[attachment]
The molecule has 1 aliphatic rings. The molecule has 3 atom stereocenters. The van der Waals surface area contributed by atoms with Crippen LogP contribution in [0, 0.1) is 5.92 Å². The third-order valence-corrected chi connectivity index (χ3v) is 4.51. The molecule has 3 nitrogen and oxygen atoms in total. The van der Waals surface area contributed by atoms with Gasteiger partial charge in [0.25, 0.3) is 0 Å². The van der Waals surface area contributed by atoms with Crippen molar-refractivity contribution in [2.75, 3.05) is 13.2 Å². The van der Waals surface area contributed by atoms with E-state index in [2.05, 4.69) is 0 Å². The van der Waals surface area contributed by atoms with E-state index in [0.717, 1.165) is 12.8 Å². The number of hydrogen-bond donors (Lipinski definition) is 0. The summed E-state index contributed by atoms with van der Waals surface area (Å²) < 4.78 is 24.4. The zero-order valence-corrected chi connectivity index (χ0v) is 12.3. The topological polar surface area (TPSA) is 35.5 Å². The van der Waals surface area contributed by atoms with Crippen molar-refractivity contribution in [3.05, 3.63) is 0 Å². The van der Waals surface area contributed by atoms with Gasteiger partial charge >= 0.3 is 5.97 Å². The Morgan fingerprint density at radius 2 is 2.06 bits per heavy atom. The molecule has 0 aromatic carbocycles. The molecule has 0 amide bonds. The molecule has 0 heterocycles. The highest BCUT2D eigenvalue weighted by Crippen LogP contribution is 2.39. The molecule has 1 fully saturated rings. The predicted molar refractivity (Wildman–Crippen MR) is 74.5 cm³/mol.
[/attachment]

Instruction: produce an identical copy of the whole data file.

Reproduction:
The molecule has 1 aliphatic rings. The molecule has 3 atom stereocenters. The van der Waals surface area contributed by atoms with Crippen LogP contribution in [0, 0.1) is 5.92 Å². The third-order valence-corrected chi connectivity index (χ3v) is 4.51. The molecule has 3 nitrogen and oxygen atoms in total. The van der Waals surface area contributed by atoms with Gasteiger partial charge in [0.25, 0.3) is 0 Å². The van der Waals surface area contributed by atoms with Crippen molar-refractivity contribution in [2.75, 3.05) is 13.2 Å². The van der Waals surface area contributed by atoms with E-state index in [2.05, 4.69) is 0 Å². The van der Waals surface area contributed by atoms with E-state index in [0.717, 1.165) is 12.8 Å². The number of hydrogen-bond donors (Lipinski definition) is 0. The summed E-state index contributed by atoms with van der Waals surface area (Å²) < 4.78 is 24.4. The zero-order valence-corrected chi connectivity index (χ0v) is 12.3. The topological polar surface area (TPSA) is 35.5 Å². The van der Waals surface area contributed by atoms with Crippen molar-refractivity contribution in [3.05, 3.63) is 0 Å². The van der Waals surface area contributed by atoms with Gasteiger partial charge >= 0.3 is 5.97 Å². The Morgan fingerprint density at radius 2 is 2.06 bits per heavy atom. The molecule has 0 aromatic carbocycles. The molecule has 0 amide bonds. The molecule has 0 heterocycles. The highest BCUT2D eigenvalue weighted by Crippen LogP contribution is 2.39. The molecule has 1 fully saturated rings. The predicted molar refractivity (Wildman–Crippen MR) is 74.5 cm³/mol.